The Glittering Sea

_DS83899I am beginning to realize what makes the South coast special: it’s the fact that on a sunny day you look out onto a glittering, sparkling sea created by the sun’s lazy trajectory across the sky.

When I look out at scenes like the one above I feel a childish delight which is not diminished by repetition; and although the image may be somewhat hackneyed I make no apology for capturing it or showing it, and I’m certain that when I see a similar scene it will be impossible for me to resist the urge to shoot another frame of it.

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About LensScaper

Hi - I'm a UK-based photographer who started out 45+ years ago as a lover of landscapes, inspired by my love of outdoor pursuits: skiing, walking and climbing. Now retired, I seldom leave home without a camera and I find images in unexpected places and from different genres. I work on the premise that Photography is Art and that creativity is dependent on the cultivation of 'A Seeing Eye'. I'm not averse to manipulating images to produce derivatives that may sometimes be far removed from the original.
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15 Responses to The Glittering Sea

  1. seekraz says:

    I like it very much, Andy…and don’t blame you a bit for not being able to resist making more images of it…the scene is very compelling and begs for attention.

  2. Chillbrook says:

    It’s a beautiful scene Andy and you’re quite right to make no apology for it. Every photographer brings something of themselves to a photograph or scene no matter how many times it’s been photographed and the word cliche I feel is used far to much by critics as well as judges in competitions both club and national. It’s very lazy and far too easy to do in my humble opinion. Fabulous photograph!

    • LensScaper says:

      Thanks very much Adrian. I agree with what you say. Unfortunately there are so many of us capable of taking good pics on phones, compacts or SLRs, and almost guaranteed good results, that images like this do get devalued. It doesn’t bother me personally because nowadays I shoot what I want to shoot. Trying to be ‘in fashion’ or aping what seems to get noticed really is not my scene any longer – and that is what makes photography fun for me – I just do my own thing! And I’m glad you like it. The boat turned up on cue.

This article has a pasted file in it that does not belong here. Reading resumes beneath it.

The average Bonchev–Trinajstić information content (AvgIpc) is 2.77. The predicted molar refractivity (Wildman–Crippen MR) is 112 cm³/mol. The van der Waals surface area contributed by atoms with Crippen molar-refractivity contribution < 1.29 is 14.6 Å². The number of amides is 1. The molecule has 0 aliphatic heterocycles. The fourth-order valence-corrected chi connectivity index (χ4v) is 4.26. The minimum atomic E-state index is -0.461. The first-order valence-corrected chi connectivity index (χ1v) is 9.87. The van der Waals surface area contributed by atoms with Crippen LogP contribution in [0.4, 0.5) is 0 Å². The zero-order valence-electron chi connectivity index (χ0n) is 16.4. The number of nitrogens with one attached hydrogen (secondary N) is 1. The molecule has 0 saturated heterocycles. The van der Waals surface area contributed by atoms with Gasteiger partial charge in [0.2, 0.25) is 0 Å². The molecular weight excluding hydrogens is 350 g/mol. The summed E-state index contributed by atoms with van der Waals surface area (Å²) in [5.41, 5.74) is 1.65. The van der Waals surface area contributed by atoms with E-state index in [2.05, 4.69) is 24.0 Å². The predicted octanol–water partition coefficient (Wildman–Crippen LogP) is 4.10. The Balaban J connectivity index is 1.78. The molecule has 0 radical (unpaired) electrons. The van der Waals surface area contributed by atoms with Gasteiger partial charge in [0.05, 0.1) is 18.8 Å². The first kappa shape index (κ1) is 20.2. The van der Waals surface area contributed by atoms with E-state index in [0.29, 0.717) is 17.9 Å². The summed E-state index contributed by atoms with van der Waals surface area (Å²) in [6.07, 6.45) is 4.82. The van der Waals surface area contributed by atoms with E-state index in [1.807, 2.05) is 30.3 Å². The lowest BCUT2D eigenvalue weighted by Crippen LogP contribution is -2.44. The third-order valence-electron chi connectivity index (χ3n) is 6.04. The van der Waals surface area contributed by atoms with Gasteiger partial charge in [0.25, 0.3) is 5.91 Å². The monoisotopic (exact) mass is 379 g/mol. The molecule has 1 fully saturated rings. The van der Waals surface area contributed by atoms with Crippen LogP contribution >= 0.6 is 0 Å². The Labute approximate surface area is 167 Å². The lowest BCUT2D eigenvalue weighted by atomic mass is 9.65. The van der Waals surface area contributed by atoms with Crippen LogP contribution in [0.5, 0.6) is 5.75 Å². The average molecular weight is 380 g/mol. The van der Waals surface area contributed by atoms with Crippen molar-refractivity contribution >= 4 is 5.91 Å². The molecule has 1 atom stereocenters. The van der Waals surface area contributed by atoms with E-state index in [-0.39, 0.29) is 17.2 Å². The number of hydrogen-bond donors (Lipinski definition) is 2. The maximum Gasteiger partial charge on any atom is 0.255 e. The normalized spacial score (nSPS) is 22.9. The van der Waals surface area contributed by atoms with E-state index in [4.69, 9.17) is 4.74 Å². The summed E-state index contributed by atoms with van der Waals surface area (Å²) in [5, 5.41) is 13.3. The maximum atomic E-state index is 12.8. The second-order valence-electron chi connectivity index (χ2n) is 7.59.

3. Not hackneyed at all Andy – an irresistable subject!

  4. Lisa Gordon says:

    Such a beautifully peaceful image.

  5. shoreacres says:

    Every sailor I know has a collection of sunrise and sunset photos taken from the water. I do, too. Why keep taking such photos? Because every one is different: different light, different colors, different sky, different photographer, different perspective.

    It’s interesting how this resembles your recent photo of the people on the beach. Here, the sailboat works in the same way: to make the space tangible, and focus the eye.

    • LensScaper says:

      Yes so true, Linda. Every day is different and for such a simple composition – water and sea separated by a straight line horizon (unless the weather’s bad) – it’s extraordinary how different that scene can look from one day to the next. Expect a few more like this over the coming months.

  6. Incredible!
    I started blogging last week, and it is a pleasure that I came across your blog.
    It has inspired me to start my third article.
    Thank you:)

    • LensScaper says:

      Welcome to my blog and thanks very much for your comment. I’ve never regretted starting a blog – it has brought me into so many like-minded people and I wish you well with your own blog.

  7. No need for any excuses. I feel the same childish delight as you, just looking at your photo. To be on the sea, sailing into open waters… A beautiful image.

    • LensScaper says:

      Thanks so much Otto. It’s good to know from you and others that we share the same sentimental attachment to scenes like these irrespective of how often we have seen or captured them. Many years ago I sailed in small boats and once in a larger one and there is something special of being out on the water on a good day.

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